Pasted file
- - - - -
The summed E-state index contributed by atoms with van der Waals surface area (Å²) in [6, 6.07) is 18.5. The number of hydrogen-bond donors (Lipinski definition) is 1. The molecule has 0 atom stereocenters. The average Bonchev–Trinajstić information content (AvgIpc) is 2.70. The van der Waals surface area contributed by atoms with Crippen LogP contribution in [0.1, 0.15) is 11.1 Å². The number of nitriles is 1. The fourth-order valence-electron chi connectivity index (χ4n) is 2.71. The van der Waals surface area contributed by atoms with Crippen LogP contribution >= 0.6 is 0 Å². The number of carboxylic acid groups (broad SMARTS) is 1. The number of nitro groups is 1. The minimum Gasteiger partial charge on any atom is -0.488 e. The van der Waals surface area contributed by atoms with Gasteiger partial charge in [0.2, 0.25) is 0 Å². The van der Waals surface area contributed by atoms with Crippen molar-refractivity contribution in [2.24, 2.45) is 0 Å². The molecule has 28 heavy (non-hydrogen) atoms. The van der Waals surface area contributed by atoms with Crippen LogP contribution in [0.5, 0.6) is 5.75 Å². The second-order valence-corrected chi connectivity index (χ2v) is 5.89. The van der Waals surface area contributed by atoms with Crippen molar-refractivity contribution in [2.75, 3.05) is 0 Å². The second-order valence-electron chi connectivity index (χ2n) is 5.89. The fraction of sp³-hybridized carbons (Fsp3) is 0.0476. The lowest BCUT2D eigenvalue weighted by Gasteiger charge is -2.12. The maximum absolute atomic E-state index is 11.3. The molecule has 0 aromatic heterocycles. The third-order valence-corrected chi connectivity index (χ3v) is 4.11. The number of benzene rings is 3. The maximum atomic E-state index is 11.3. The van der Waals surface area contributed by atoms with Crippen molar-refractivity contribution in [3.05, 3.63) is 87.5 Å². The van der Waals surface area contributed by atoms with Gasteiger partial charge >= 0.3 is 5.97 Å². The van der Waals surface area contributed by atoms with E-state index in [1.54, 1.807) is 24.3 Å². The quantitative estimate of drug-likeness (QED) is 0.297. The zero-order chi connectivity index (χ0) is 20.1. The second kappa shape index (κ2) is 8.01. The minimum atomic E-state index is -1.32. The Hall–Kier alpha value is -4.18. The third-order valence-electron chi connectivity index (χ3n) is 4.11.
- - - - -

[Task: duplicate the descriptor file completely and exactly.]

The summed E-state index contributed by atoms with van der Waals surface area (Å²) in [6, 6.07) is 18.5. The number of hydrogen-bond donors (Lipinski definition) is 1. The molecule has 0 atom stereocenters. The average Bonchev–Trinajstić information content (AvgIpc) is 2.70. The van der Waals surface area contributed by atoms with Crippen LogP contribution in [0.1, 0.15) is 11.1 Å². The number of nitriles is 1. The fourth-order valence-electron chi connectivity index (χ4n) is 2.71. The van der Waals surface area contributed by atoms with Crippen LogP contribution >= 0.6 is 0 Å². The number of carboxylic acid groups (broad SMARTS) is 1. The number of nitro groups is 1. The minimum Gasteiger partial charge on any atom is -0.488 e. The van der Waals surface area contributed by atoms with Gasteiger partial charge in [0.2, 0.25) is 0 Å². The van der Waals surface area contributed by atoms with Crippen molar-refractivity contribution in [2.24, 2.45) is 0 Å². The molecule has 28 heavy (non-hydrogen) atoms. The van der Waals surface area contributed by atoms with Crippen LogP contribution in [0.5, 0.6) is 5.75 Å². The second-order valence-corrected chi connectivity index (χ2v) is 5.89. The van der Waals surface area contributed by atoms with Crippen molar-refractivity contribution in [2.75, 3.05) is 0 Å². The second-order valence-electron chi connectivity index (χ2n) is 5.89. The fraction of sp³-hybridized carbons (Fsp3) is 0.0476. The lowest BCUT2D eigenvalue weighted by Gasteiger charge is -2.12. The maximum absolute atomic E-state index is 11.3. The molecule has 0 aromatic heterocycles. The third-order valence-corrected chi connectivity index (χ3v) is 4.11. The number of benzene rings is 3. The maximum atomic E-state index is 11.3. The van der Waals surface area contributed by atoms with Crippen molar-refractivity contribution in [3.05, 3.63) is 87.5 Å². The van der Waals surface area contributed by atoms with Gasteiger partial charge >= 0.3 is 5.97 Å². The van der Waals surface area contributed by atoms with E-state index in [1.54, 1.807) is 24.3 Å². The quantitative estimate of drug-likeness (QED) is 0.297. The zero-order chi connectivity index (χ0) is 20.1. The second kappa shape index (κ2) is 8.01. The minimum atomic E-state index is -1.32. The Hall–Kier alpha value is -4.18. The third-order valence-electron chi connectivity index (χ3n) is 4.11.